Hardaway became president in 2008. She previously served as provost under Floyd Flake who served as president from 2002 to 2008. Both presidents repeatedly sparred with the faculty union, which Deering once led, over school finances and enrollment.
Wilberforce in comparison to other HBCUs.
Gasman doesn’t believe Wilberforce’s situation is typical of the majority of the country’s 105 HBCUs, though some news reports have raised questions about how the economy and loss of assets in African-American communities have affected the schools.
Gasman instead places Wilberforce among a small group of private HBCUs that have had difficulty with leadership and attracting students. That group includes now-bankrupt Morris Brown College in Atlanta, which still is open but lost its accreditation in 2002 because of financial and academic woes, and St. Paul’s College in Lawrenceville, Va., which closed in June.
Gasman believes HBCUs that are struggling schools need bold leadership able to craft creative solutions. She pointed to Paul Quinn College in Dallas, where college president Michael Sorrell eliminated a money-losing football team and adopted other measures to garner support from the local community.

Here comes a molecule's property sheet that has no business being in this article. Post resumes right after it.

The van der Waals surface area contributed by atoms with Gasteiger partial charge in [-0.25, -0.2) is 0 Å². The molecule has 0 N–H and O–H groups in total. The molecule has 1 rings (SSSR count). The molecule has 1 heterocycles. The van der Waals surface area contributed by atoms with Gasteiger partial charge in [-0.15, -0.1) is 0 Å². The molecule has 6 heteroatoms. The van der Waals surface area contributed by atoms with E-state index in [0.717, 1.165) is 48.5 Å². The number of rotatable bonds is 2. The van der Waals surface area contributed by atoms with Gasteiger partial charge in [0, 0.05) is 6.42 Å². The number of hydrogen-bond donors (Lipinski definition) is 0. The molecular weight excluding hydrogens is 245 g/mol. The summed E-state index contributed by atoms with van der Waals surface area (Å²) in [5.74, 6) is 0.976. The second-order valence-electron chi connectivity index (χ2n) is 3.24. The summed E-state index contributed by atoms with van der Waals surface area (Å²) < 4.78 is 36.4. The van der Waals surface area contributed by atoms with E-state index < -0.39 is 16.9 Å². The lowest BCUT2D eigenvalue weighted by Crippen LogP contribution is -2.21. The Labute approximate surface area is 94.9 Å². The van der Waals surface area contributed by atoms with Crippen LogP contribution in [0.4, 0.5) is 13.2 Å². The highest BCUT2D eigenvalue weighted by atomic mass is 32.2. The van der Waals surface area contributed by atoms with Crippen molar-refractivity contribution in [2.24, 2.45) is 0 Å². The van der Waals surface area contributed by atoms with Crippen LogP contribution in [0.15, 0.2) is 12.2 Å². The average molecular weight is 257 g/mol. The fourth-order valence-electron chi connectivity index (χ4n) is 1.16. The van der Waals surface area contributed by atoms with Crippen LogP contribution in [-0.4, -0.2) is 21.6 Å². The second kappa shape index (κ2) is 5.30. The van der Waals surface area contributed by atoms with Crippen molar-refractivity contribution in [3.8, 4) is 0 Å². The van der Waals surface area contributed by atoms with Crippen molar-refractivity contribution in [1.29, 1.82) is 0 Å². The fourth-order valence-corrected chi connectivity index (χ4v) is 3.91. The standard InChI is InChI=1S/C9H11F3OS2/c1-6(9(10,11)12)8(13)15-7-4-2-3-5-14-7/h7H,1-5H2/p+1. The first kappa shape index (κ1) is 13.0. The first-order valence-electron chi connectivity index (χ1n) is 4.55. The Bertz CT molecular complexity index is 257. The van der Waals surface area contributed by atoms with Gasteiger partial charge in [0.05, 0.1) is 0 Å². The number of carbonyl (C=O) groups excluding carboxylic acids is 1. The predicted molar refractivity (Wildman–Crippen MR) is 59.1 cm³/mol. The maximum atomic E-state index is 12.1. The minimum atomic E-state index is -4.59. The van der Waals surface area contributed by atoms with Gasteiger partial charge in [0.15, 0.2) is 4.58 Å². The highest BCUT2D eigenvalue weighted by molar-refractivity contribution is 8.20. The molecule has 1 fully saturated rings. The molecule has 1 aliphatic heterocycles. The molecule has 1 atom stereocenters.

Wilberforce, said Gasman, can no longer rest on its past reputation as a strong liberal arts college and the school needs to distinguish itself in the education marketplace.
“(Wilberforce) doesn’t have a niche or a specific draw for students,” said Gasman. “In this day and age where most young people want to be special and want to go to a place that has something special about it, if you don’t have a niche or specialty, it’s hard to get noticed.”
A proud history
The school’s dire straits are disheartening for a proud institution more than 150 years old.
Wilberforce dates back to 1856 when two denominations – the predominately white Methodist Episcopal Church and the predominately black African Methodist Episcopal (AME) Church – founded the university at Tawawa Springs, a resort near Xenia.
Named after English abolitionist William Wilberforce, the school had roughly 200 students by 1850. During its early years, funding for Wilberforce came from Southern plantation owners whose mulatto children attended the school.
The Civil War closed that pipeline of students and money, and the school closed in 1862. It reopened in 1863, after the AME Church bought Wilberforce.
The university counts among its alumni civil rights strategist Bayard Rustin, who organized the 1963 March on Washington, noted sociologist William Julius Wilson and opera singer Leontyne Price, who was enrolled in the university’s normal and industrial department before it split from Wilberforce in 1947 to become Central State University. The schools consider themselves sister institutions.
Those who revere the school’s history no doubt would like to see its tradition live on – and not just through fond memories. But the future is uncertain at best.
“Wilberforce basically has one year to make a dramatic change,” Deering said. “If we’re about the same next fall as we are (now), we’re going to be dead anyway.”